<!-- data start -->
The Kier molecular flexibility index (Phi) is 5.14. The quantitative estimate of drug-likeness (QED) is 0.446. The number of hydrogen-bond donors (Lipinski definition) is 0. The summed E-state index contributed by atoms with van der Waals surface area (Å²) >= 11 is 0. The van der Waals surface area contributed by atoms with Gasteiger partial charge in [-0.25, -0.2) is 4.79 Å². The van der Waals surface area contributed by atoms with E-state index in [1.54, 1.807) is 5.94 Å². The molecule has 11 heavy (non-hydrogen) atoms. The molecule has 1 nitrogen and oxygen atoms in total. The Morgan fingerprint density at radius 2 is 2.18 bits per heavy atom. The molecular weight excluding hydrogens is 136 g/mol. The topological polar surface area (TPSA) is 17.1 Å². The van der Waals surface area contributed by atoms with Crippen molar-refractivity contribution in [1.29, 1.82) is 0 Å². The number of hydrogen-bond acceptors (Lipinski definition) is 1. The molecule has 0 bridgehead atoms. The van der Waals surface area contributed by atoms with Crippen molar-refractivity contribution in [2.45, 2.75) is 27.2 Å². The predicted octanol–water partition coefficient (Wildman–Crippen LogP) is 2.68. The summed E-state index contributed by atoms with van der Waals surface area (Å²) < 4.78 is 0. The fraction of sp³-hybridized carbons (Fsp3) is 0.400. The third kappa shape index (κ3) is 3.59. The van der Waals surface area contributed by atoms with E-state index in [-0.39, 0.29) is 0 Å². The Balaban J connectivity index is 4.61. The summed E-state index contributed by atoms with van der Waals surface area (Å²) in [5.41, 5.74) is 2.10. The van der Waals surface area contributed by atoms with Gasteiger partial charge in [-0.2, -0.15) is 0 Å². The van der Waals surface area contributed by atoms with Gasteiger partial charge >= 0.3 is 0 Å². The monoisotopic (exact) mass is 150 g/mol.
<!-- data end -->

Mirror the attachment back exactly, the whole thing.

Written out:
The Kier molecular flexibility index (Phi) is 5.14. The quantitative estimate of drug-likeness (QED) is 0.446. The number of hydrogen-bond donors (Lipinski definition) is 0. The summed E-state index contributed by atoms with van der Waals surface area (Å²) >= 11 is 0. The van der Waals surface area contributed by atoms with Gasteiger partial charge in [-0.25, -0.2) is 4.79 Å². The van der Waals surface area contributed by atoms with E-state index in [1.54, 1.807) is 5.94 Å². The molecule has 11 heavy (non-hydrogen) atoms. The molecule has 1 nitrogen and oxygen atoms in total. The Morgan fingerprint density at radius 2 is 2.18 bits per heavy atom. The molecular weight excluding hydrogens is 136 g/mol. The topological polar surface area (TPSA) is 17.1 Å². The van der Waals surface area contributed by atoms with Crippen molar-refractivity contribution in [1.29, 1.82) is 0 Å². The number of hydrogen-bond acceptors (Lipinski definition) is 1. The molecule has 0 bridgehead atoms. The van der Waals surface area contributed by atoms with Crippen molar-refractivity contribution in [2.45, 2.75) is 27.2 Å². The predicted octanol–water partition coefficient (Wildman–Crippen LogP) is 2.68. The summed E-state index contributed by atoms with van der Waals surface area (Å²) < 4.78 is 0. The fraction of sp³-hybridized carbons (Fsp3) is 0.400. The third kappa shape index (κ3) is 3.59. The van der Waals surface area contributed by atoms with E-state index in [-0.39, 0.29) is 0 Å². The Balaban J connectivity index is 4.61. The summed E-state index contributed by atoms with van der Waals surface area (Å²) in [5.41, 5.74) is 2.10. The van der Waals surface area contributed by atoms with Gasteiger partial charge in [-0.2, -0.15) is 0 Å². The van der Waals surface area contributed by atoms with Gasteiger partial charge >= 0.3 is 0 Å². The monoisotopic (exact) mass is 150 g/mol.